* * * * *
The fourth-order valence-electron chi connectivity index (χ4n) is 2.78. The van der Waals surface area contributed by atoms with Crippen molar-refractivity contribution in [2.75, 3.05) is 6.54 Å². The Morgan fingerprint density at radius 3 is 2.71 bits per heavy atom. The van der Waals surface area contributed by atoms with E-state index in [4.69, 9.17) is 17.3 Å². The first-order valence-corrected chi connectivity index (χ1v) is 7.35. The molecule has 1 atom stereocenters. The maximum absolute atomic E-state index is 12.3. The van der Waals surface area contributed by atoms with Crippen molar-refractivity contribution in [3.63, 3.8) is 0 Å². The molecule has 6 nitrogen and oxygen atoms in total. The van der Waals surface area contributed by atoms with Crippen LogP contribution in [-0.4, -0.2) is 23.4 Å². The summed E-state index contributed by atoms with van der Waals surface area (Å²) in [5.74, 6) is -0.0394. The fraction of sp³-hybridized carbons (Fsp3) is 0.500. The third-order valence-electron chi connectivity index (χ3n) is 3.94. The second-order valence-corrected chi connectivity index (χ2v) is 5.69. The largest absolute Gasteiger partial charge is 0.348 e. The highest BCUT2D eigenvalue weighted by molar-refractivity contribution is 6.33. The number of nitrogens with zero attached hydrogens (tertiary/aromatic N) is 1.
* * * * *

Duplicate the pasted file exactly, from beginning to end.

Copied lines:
The fourth-order valence-electron chi connectivity index (χ4n) is 2.78. The van der Waals surface area contributed by atoms with Crippen molar-refractivity contribution in [2.75, 3.05) is 6.54 Å². The Morgan fingerprint density at radius 3 is 2.71 bits per heavy atom. The van der Waals surface area contributed by atoms with E-state index in [4.69, 9.17) is 17.3 Å². The first-order valence-corrected chi connectivity index (χ1v) is 7.35. The molecule has 1 atom stereocenters. The maximum absolute atomic E-state index is 12.3. The van der Waals surface area contributed by atoms with Crippen molar-refractivity contribution in [3.63, 3.8) is 0 Å². The molecule has 6 nitrogen and oxygen atoms in total. The van der Waals surface area contributed by atoms with Crippen LogP contribution in [-0.4, -0.2) is 23.4 Å². The summed E-state index contributed by atoms with van der Waals surface area (Å²) in [5.74, 6) is -0.0394. The fraction of sp³-hybridized carbons (Fsp3) is 0.500. The third-order valence-electron chi connectivity index (χ3n) is 3.94. The second-order valence-corrected chi connectivity index (χ2v) is 5.69. The largest absolute Gasteiger partial charge is 0.348 e. The highest BCUT2D eigenvalue weighted by molar-refractivity contribution is 6.33. The number of nitrogens with zero attached hydrogens (tertiary/aromatic N) is 1.